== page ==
When being called up to the Torah for an Aliyah, a person should publicly chant the verses himself. However, since many are unable to read properly, the Sages mandated that one person be appointed to read for everyone, to avoid embarrassment for those who cannot read for themselves.
The Talmud goes so far as to say that embarrassing another publicly is comparable to murder. Blushing is caused by blood rushing to the spot, causing the face to turn red; the blood then drains, causing the face to turn white. "Draining another's blood" is an act which resembles murder. On a deeper level, embarrassment can "kill" a person emotionally.
The Midrash (Genesis Rabba 82:10 and Pesikta Eichah Rabbasi 24) describes how Jacob buried Rachel alongside the road in Bethlehem, not in Hebron like the other matriarchs. He foresaw how the Jews would pass by Bethlehem on their way to exile, and wished that Rachel would sense their anguish and pray for them.
A thousand years later, the Jews erected an idol in the Holy Temple, and God sought to destroy Jerusalem. The souls of the Jewish patriarchs and matriarchs pleaded with God to spare the Jews from permanent exile. In exchange for God's assurance, Abraham offered all the merit of having brought monotheism to the world. But God said that would not suffice. Isaac pleaded with God in the merit of his willingness to be sacrificed on Mount Moriah; that too was rejected as insufficient. Jacob, Moses and others presented their merits - but none would suffice.
Rachel's soul then presented itself before God. "Master of the Universe," she began, "I waited seven years to marry my beloved Jacob. When the wedding day finally arrived, my father schemed to switch me with Leah. I realized that she would be put to shame, so I had compassion and gave her the password. I overcame my own feelings and was not jealous. I allowed a competitor into my home. So if I was able to do it, then all the more so You, God, should not be strict about the idolatrous 'competitor' in Your home."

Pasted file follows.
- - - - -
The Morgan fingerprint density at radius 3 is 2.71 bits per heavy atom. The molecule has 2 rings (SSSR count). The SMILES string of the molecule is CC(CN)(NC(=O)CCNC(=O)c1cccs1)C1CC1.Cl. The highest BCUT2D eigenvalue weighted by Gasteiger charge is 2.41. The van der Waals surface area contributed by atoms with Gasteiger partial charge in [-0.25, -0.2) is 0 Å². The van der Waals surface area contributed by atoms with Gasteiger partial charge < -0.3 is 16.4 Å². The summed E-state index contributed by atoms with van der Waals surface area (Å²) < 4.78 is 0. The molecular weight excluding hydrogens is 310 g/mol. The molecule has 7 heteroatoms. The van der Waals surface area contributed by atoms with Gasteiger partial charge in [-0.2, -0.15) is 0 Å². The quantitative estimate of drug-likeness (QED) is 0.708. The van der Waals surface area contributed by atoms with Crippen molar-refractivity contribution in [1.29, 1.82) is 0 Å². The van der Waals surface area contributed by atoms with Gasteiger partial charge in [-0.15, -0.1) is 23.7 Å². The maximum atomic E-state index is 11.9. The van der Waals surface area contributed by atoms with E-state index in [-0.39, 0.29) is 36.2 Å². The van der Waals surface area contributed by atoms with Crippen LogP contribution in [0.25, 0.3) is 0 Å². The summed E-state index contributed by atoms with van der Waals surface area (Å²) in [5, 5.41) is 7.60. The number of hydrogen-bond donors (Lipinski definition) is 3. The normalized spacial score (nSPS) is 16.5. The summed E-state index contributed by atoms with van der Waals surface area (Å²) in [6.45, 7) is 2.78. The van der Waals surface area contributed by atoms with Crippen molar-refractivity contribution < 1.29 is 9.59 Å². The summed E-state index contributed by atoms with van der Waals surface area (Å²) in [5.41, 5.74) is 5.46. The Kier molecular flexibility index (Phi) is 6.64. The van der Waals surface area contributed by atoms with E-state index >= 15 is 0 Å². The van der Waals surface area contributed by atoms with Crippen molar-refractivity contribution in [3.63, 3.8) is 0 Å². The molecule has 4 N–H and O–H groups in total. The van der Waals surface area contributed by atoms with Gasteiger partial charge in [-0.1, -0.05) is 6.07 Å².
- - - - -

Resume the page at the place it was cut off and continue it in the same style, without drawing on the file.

Immediately, God's compassion was aroused. He said, "Don't cry over the exile, Rachel. For your sake I will return the children of Israel to their homeland once again." (see Jeremiah, chapter 31)
Plain Folk, Great Deeds
In the Western world, the "big" achievements typically get all the attention. Politicians, celebrities, and business tycoons are splashed on magazine covers and glorified as symbols of power and influence.
That is a distortion of reality. Because if you ask 100 people to name the greatest influence in their life, chances are none will mention an Olympic gold medallist or a U.S. President. The most common response is parents and teachers. They have molded and shaped who we are - not because of any dramatic, life-changing discoveries, but because they consistently demonstrated care and compassion.
This is the lesson that God is teaching us by accepting Rachel's prayer above all the others.
Rabbi Moshe Feinstein, the leader of 20th century American Jewry, was picked up by a student to take him to an appointment. The driver helped Rabbi Feinstein into the car, then closed the door. Upon arriving to his destination, Rabbi Feinstein was greeted by another student who noticed that his hand was crushed and bleeding. "What happened?" he asked. Rabbi Feinstein explained: "The driver closed my hand in the door, but I didn't say anything so not to embarrass him."
In life, we inherit many things from our ancestors: medical conditions, hair color, wealth. We inherit spiritual DNA as well. When Rachel exhibited character beyond the bounds of human expectation, that genetic coding is ingrained for all eternity, giving us the innate potential to rise to those heights. Our task is to actualize that into reality.
Rabbi Shraga Simmons